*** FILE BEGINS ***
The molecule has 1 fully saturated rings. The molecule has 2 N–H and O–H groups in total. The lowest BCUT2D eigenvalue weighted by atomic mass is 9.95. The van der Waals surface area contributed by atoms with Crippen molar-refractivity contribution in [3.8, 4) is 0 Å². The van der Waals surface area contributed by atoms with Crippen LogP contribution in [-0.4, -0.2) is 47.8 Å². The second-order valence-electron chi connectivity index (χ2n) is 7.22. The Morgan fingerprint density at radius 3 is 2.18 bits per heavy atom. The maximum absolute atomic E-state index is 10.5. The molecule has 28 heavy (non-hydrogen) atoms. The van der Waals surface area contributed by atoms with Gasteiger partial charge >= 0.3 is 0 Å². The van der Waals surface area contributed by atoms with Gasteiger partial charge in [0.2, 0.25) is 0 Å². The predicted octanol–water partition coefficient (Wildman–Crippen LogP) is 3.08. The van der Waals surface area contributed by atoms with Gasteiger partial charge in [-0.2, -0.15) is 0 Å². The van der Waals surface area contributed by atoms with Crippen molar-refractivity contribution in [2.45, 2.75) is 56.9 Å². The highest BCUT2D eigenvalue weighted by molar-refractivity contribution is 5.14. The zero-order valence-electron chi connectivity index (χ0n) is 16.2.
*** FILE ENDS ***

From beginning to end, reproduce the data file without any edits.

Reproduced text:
The molecule has 1 fully saturated rings. The molecule has 2 N–H and O–H groups in total. The lowest BCUT2D eigenvalue weighted by atomic mass is 9.95. The van der Waals surface area contributed by atoms with Crippen molar-refractivity contribution in [3.8, 4) is 0 Å². The van der Waals surface area contributed by atoms with Crippen LogP contribution in [-0.4, -0.2) is 47.8 Å². The second-order valence-electron chi connectivity index (χ2n) is 7.22. The Morgan fingerprint density at radius 3 is 2.18 bits per heavy atom. The maximum absolute atomic E-state index is 10.5. The molecule has 28 heavy (non-hydrogen) atoms. The van der Waals surface area contributed by atoms with Gasteiger partial charge >= 0.3 is 0 Å². The van der Waals surface area contributed by atoms with Gasteiger partial charge in [0.2, 0.25) is 0 Å². The predicted octanol–water partition coefficient (Wildman–Crippen LogP) is 3.08. The van der Waals surface area contributed by atoms with Gasteiger partial charge in [-0.2, -0.15) is 0 Å². The van der Waals surface area contributed by atoms with Crippen molar-refractivity contribution in [2.45, 2.75) is 56.9 Å². The highest BCUT2D eigenvalue weighted by molar-refractivity contribution is 5.14. The zero-order valence-electron chi connectivity index (χ0n) is 16.2.